So You Think You've Got Issues -- Root Cause Analysis
In the Risk Mitigation posts: Part One and Part Two, I mentioned the difference between a risk (something that might happen) and an issue (something that's already happening). Both can apply to projects or ops (also known as 'day to day life'). However issues have to be handled differently than risks.
|A risk about to become an issue...|
First of all, risks can be mitigated or avoided or turned to some kind of benefit. Issues can only be solved. It's too late to avoid it and too late to soften the blow. And while you can try to find a bright side, it's usually also too late to set up a way to benefit. But before you can solve your problem, you need to have a clear picture of what it is and what really caused it.
In the corporate world, after something hits the fan, there's often some kind of post mortem meeting (charming name) that may include a root cause analysis. Root cause analysis is a group of different techniques that help people figure out what the origin of a problem really is so that they can a) solve it right and b) avoid it next time. If you don't get to the root of the problem you'll be a lot less likely to solve it. You'll either fix the symptoms without touching the cause or implement the entirely wrong solution or miss some key component. The problem will either continue or reoccur again.
The PMBOK lists a bunch of different root cause techniques and the internet is filled with them, but my favorite is the 5 whys. It works particularly well for teams of one (go team me) and is more intuitive and free form. It also lends itself to divination in interesting ways. The link goes to a succinct overview, but the gist is that in order to figure out the root cause of an issue, you need to keep asking why, digging deeper and deeper until you get to one or more sources. For whatever reason, five whys is often the correct number. You should at least go to five and go further if you need to.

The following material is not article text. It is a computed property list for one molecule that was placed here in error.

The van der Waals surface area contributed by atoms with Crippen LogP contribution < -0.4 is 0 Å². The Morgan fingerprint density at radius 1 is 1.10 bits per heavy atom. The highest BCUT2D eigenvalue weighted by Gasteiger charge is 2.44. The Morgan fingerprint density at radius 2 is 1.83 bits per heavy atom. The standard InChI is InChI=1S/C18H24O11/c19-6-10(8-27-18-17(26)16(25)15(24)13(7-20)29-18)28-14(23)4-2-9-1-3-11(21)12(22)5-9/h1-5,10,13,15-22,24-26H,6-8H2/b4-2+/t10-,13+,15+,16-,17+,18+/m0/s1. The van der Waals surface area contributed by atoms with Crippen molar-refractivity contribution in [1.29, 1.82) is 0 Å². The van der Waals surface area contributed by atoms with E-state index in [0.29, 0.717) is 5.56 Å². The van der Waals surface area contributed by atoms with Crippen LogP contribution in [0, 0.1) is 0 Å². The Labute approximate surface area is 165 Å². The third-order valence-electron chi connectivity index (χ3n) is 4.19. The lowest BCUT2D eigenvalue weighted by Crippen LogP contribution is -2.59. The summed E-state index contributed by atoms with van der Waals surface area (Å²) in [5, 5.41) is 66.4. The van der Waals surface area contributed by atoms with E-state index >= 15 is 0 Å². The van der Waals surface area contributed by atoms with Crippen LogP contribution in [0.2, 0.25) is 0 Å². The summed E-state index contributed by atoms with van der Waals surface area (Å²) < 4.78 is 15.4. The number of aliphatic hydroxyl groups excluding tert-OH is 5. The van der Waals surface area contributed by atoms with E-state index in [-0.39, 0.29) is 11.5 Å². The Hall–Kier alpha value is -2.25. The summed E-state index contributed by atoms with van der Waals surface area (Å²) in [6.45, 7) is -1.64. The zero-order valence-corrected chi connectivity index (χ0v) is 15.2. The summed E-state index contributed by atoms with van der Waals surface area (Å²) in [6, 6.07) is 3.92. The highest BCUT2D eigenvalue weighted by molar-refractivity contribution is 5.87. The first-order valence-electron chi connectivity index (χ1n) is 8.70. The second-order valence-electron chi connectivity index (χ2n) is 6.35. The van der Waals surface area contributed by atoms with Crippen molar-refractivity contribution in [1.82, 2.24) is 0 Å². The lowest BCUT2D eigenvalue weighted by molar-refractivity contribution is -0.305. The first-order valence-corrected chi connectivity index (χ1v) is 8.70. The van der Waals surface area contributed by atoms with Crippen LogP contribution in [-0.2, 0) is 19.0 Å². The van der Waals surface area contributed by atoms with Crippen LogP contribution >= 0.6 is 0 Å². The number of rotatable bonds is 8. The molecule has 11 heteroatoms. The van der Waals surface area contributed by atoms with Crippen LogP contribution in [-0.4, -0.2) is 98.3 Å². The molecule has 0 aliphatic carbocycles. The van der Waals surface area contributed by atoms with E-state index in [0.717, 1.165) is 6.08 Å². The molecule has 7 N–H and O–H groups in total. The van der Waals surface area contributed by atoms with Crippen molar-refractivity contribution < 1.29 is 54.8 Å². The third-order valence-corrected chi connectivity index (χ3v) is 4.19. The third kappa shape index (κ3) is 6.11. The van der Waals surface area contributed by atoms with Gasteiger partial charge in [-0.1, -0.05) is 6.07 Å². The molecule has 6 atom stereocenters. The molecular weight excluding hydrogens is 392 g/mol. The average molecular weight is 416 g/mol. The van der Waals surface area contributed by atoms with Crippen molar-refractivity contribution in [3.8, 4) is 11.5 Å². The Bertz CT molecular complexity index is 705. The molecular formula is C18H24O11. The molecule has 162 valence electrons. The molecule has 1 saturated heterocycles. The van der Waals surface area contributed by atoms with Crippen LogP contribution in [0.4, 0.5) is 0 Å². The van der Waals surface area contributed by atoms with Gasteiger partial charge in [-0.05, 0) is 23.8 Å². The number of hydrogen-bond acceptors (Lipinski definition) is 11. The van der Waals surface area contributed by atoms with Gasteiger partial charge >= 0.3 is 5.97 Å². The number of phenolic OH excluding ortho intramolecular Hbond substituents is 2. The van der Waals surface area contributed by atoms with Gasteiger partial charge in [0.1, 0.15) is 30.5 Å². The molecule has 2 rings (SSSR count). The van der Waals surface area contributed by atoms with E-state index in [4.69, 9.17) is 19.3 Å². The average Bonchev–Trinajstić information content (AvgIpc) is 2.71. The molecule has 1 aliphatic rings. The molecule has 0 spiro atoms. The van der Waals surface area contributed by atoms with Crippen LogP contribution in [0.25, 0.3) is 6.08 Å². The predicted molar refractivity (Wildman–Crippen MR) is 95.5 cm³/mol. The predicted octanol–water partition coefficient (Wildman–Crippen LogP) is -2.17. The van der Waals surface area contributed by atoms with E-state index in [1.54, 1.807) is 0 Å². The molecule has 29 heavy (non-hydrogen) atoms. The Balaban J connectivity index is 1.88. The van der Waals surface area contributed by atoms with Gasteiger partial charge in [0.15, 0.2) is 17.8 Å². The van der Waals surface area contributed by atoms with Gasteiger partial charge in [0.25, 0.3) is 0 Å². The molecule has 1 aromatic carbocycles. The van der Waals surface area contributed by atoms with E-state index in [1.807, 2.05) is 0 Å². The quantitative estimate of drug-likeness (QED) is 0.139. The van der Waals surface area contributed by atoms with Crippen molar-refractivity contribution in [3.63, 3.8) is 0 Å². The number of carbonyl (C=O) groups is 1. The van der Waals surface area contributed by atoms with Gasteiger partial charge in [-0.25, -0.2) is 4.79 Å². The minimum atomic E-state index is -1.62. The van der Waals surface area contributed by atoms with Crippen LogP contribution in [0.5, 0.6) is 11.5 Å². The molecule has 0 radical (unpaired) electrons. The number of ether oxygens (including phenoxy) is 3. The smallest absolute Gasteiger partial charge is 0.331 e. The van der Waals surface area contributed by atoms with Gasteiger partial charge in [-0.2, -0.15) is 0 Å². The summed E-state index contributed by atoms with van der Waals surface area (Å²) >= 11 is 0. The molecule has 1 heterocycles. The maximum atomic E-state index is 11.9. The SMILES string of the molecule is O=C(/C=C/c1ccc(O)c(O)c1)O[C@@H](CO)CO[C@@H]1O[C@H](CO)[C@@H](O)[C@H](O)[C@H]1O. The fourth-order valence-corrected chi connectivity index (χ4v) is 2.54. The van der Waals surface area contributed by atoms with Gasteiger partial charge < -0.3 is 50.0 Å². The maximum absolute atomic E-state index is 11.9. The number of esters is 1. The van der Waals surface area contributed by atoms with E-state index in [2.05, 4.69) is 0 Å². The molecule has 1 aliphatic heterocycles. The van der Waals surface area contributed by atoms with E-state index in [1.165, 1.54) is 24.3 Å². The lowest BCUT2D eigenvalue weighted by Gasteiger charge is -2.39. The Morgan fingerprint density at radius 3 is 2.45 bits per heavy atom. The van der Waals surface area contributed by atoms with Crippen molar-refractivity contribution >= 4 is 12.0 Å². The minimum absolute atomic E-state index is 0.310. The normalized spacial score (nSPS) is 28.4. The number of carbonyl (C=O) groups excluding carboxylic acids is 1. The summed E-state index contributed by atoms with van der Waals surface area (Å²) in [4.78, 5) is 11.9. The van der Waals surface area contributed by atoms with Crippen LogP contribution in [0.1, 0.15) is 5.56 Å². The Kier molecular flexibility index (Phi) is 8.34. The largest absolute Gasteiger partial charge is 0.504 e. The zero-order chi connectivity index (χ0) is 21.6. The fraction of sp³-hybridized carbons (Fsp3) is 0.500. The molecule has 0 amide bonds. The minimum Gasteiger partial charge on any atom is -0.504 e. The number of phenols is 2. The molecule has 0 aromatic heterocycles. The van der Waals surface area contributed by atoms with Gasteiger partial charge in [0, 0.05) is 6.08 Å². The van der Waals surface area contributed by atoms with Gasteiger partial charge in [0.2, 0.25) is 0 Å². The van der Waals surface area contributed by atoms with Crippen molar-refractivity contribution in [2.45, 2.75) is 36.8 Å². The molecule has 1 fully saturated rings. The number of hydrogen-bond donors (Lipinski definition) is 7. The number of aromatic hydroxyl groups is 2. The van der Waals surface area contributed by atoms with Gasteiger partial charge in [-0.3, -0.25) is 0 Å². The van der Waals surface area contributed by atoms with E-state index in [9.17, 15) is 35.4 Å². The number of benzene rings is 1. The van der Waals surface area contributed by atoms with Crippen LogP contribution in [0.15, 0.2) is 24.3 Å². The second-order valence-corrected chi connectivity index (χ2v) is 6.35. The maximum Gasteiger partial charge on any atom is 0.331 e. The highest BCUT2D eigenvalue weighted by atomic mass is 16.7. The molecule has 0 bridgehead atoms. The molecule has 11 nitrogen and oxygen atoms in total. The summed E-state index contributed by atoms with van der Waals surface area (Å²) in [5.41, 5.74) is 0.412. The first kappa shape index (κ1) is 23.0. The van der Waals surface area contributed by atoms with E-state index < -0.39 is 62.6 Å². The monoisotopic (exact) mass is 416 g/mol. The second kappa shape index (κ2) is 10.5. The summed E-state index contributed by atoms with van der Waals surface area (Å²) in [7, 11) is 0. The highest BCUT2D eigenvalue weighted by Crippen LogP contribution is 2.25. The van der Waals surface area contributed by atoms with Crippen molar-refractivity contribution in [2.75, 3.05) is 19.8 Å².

Say there are three people: Alice, Bob, and Casey. Each of them has the same common problem: they don't have enough money. Or rather, they need more money than they have. Each of them does a 5 whys analysis.
Alice: I need more money than I have!
Why? Because my job doesn't pay me enough.
Why? Because I can't move up in the company.
Why? Because they want a degree and I don't have one.
Why? Because I don't have money to get one, duh!
Why? Because of this stupid dead end job!
Alice's problem is her job. Sure, a degree would be nice. But a different job is potentially the key to solving her problem. She might find a job that's not so stuck on a degree and will move her up now. She might find a job that reimburses for education. She might find the exact same job, but at a company that pays more to begin with. She might parlay her experience into a completely different job altogether. And if she looks and can't find a better job, she at least knows her next step is the college financial aid office.
Bob: I need more money than I have!
Why? Because I can't afford to pay my bills.
Why? Because my rent is ridiculous!
Why? Because we live in this posh neighborhood.